In­side the cute poop mu­seum

The Prince George Citizen - - Front Page - Jae C. HONG

YOKO­HAMA, Ja­pan — Ja­pan’s cul­ture of cute makes no ex­cep­tions for poop. It gets a pop twist at the Unko Mu­seum in Yoko­hama near Tokyo.

Here, the poop is ar­ti­fi­cial, noth­ing like what would be in a toi­let, and comes in twisty ice cream and cup­cake shapes, in all colours and sizes.

“The poops are colour­ful and come out nicely in photos,” said Haruka Okubo, a stu­dent vis­it­ing part of the mu­seum de­voted to al­limpor­tant selfies.

“The shape is so round and cute.”

In Ja­pan, lit­tle poop-shaped erasers with faces and other small items have long been pop­u­lar items col­lected by chil­dren, and some­times older folks.

As else­where, scat­o­log­i­cal jokes are pop­u­lar and bod­ily func­tions dis­cussed openly: a re­cent morn­ing va­ri­ety show by pub­lic broad­caster NHK fea­tured tips on how to deal with farts.

Vis­i­tors to the mu­seum get a short video in­tro­duc­tion and then are asked to sit on one of seven colour­ful, non-func­tional toi­lets lined up against the wall.

Mu­sic plays as a user pre­tends to poop, then a brightly coloured sou­venir “poop” can be col­lected from in­side the toi­let bowl, to be taken home af­ter the tour.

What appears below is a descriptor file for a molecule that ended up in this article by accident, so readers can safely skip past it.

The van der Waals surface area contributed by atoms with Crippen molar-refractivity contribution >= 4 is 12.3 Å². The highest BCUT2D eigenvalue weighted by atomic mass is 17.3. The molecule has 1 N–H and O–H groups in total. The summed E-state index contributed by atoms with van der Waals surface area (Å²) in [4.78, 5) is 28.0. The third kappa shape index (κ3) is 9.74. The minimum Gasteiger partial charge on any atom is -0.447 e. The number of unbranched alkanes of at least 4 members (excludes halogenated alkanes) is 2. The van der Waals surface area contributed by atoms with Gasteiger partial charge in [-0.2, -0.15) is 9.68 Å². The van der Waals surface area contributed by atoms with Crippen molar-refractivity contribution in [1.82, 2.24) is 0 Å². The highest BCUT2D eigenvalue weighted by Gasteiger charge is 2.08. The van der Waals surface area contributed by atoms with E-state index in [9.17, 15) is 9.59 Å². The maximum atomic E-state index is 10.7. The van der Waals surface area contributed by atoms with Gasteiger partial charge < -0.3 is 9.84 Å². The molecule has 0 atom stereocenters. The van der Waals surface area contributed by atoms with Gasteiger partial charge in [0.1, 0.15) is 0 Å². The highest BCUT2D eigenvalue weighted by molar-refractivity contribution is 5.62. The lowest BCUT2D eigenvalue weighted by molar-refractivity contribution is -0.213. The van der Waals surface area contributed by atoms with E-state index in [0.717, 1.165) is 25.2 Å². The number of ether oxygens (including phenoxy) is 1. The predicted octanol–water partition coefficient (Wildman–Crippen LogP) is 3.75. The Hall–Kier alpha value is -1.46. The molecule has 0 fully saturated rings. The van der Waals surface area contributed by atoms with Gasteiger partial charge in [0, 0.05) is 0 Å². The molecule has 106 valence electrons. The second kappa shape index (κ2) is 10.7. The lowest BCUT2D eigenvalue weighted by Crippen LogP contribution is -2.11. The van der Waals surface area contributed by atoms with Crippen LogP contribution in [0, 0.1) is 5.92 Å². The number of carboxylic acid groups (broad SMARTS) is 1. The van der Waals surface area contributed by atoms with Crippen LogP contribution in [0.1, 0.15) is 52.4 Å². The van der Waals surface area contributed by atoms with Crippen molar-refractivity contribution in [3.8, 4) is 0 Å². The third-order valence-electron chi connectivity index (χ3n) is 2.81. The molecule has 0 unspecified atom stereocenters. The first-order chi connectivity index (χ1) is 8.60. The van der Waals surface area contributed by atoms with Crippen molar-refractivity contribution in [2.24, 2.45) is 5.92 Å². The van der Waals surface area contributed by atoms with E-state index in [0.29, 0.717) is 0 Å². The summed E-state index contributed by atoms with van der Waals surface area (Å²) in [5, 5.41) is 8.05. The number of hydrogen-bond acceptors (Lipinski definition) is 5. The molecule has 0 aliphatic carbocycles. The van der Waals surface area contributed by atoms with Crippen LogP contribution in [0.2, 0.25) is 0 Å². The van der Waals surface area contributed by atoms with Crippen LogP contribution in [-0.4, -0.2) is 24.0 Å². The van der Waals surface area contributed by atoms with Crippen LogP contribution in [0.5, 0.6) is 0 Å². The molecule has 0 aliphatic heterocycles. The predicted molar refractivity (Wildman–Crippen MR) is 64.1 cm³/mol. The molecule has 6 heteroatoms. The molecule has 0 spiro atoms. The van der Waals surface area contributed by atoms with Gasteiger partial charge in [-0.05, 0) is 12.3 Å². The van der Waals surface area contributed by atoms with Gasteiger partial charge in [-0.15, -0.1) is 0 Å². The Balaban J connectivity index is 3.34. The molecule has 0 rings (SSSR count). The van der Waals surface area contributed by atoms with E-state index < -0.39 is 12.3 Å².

A ceil­ing-high poop sculp­ture in the main hall erupts every 30 min­utes, spit­ting out lit­tle foam poops.

The “Un­sta­genic” area of In­sta­gram-wor­thy in­stal­la­tions in­cludes pas­tel-hued fly­ing poops and a neon sign with the word “poop” writ­ten in dif­fer­ent lan­guages.

In another room, play­ers use a pro­jec­tion-map­ping game like “whack-a-mole” to stamp on and squash the most poops they can.

In another game, par­tic­i­pants com­pete to make the big­gest “poop” by shout­ing the word in Ja­panese, “unko,” as loudly as pos­si­ble.

A soc­cer video game in­volves us­ing a con­troller to “kick” a poop into a goal.

Toshi­fumi Okuya, a sys­tem en­gi­neer, was amused to see adults hav­ing fun.

“It’s funny be­cause there are adults run­ning around scream­ing ‘poop, poop,”’ he said.

At the end of the tour, vis­i­tors get a bag to carry home their sou­venir poop.

If they want still more, the mu­seum’s gift shop abounds with more poop-themed sou­venirs.

The mu­seum at­tracted more than 100,000 vis­i­tors in the first month af­ter its open­ing in March.

It will re­main open un­til Septem­ber.

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